Raising Capital from Self-Directed IRA Investors

February 27, 2018 by Kevin S. Kim, Esq.

In the private lending space, raising capital is key to longevity and growth. As private lenders and fund managers seek more capital to serve a red-hot real estate market, new sources of funding are available that may have yet to be considered

In the private lending space, raising capital is key to longevity and growth. As private lenders and fund managers seek more capital to serve a red-hot real estate market, new sources of funding are available that may have yet to be considered.  

Individual retirement accounts have been around for generations, allowing Americans to save for their future retirement goals with an account that can provide certain tax advantages.  

Not all IRAs are the same, as there are self-directed IRAs and non-directed IRAs. A non-directed IRA, such as a Roth IRA, is typically managed by an institution and holds assets that are generally publicly traded. A self-directed IRA is an account where the owner manages the assets themselves. The investor picks and chooses which assets to hold with in the IRA, and performs the due diligence on the assets themselves.  

A self-directed IRA is established with the help of a financial institution or custodian that assists with the setup and management of your account. The owner is then able to invest in hard assets such as gold, real estate, businesses, and other non-institutional assets they feel are right for them. The investments are held in a special IRA and are not taxed until retirement. With a smart IRA owner and advisor, the possibilities are endless. 

Targeting Self-Directed IRA Owners for Investment Capital 

Though there is no formal tracking of just how many self-directed IRAs are participating with hard assets, the number continues to grow. It is estimated that Americans are sitting on over $7.5 trillion in their individual retirement accounts. Consider that a large portion is self-directed, and if those accounts are underperforming, they may be looking for an asset alternative such as real estate trust deeds.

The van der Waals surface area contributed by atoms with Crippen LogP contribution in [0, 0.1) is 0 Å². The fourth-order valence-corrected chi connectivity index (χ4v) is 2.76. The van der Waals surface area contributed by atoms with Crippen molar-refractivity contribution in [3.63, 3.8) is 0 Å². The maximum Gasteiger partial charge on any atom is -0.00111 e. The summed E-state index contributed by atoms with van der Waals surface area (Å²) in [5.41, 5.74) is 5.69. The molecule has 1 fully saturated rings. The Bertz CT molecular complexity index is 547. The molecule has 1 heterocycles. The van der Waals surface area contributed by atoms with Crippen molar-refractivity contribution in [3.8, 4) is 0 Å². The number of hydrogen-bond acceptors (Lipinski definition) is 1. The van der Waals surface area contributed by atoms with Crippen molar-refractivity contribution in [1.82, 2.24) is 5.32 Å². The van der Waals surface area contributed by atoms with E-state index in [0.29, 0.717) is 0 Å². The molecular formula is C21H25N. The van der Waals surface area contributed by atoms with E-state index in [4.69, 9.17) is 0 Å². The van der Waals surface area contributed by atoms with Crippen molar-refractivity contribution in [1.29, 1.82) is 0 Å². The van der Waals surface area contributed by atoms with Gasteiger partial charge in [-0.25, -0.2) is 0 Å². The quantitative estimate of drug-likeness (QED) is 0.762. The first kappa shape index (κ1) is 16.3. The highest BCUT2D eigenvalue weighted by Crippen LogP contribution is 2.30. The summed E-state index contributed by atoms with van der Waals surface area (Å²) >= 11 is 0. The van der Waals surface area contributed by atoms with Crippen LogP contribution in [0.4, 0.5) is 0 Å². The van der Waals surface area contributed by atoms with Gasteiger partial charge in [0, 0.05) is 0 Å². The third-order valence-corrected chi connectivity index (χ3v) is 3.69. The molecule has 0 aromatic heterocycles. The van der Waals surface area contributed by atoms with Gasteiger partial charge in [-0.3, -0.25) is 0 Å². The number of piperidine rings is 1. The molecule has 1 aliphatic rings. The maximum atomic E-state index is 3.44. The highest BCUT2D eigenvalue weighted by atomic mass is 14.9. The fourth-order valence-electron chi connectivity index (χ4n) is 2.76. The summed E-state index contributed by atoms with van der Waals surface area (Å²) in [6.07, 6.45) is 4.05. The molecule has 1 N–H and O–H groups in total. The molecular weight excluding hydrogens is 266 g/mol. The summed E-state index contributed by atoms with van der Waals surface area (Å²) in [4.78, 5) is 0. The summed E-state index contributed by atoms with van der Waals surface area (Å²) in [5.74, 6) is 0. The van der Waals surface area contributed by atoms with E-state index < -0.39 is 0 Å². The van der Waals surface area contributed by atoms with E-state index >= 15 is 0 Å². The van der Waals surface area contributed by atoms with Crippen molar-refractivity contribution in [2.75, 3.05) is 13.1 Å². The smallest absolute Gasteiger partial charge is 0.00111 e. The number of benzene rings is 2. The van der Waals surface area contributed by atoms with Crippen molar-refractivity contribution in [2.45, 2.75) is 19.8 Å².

Savvy real estate investors are taking advantage of this enormous market by tapping the owners of these plans to fund their private mortgage pools. Considering that Real estate is the most popular investment in self-directed IRAs, it is easy to see that IRAs can provide a great opportunity to grow your business. 

So, how do you find those people willing to allocate a portion of their IRA towards trust deed investments? With trillions in capital stashed away in these accounts, chances are you already have many potential investors in your client database. All it takes is having the basic ability to explain the process of using self-directed retirement accounts to fund real estate transactions, and the assistance of experienced partners to draft the contracts. 

The federal government has certain restrictions on what types of assets may be held in a tax-deferred retirement account, but generally speaking, real estate, be it physical real estate or trust deed interest, are considered an acceptable investment that is NOT defined as publicly traded. Private mortgage funds and private debt funds would also fall into this category of “alternative assets.” 

Most retirement account holders have goals. And with self-directed IRAs, they are looking for assets that will help them reach their retirement goals as quickly as possible. Private real estate investing is a great match for this mindset. The account holder can diversify in the types of real estate assets they want to hold – be it trust deeds, pools, debt offerings – and lender has access to a revolving capital infusion.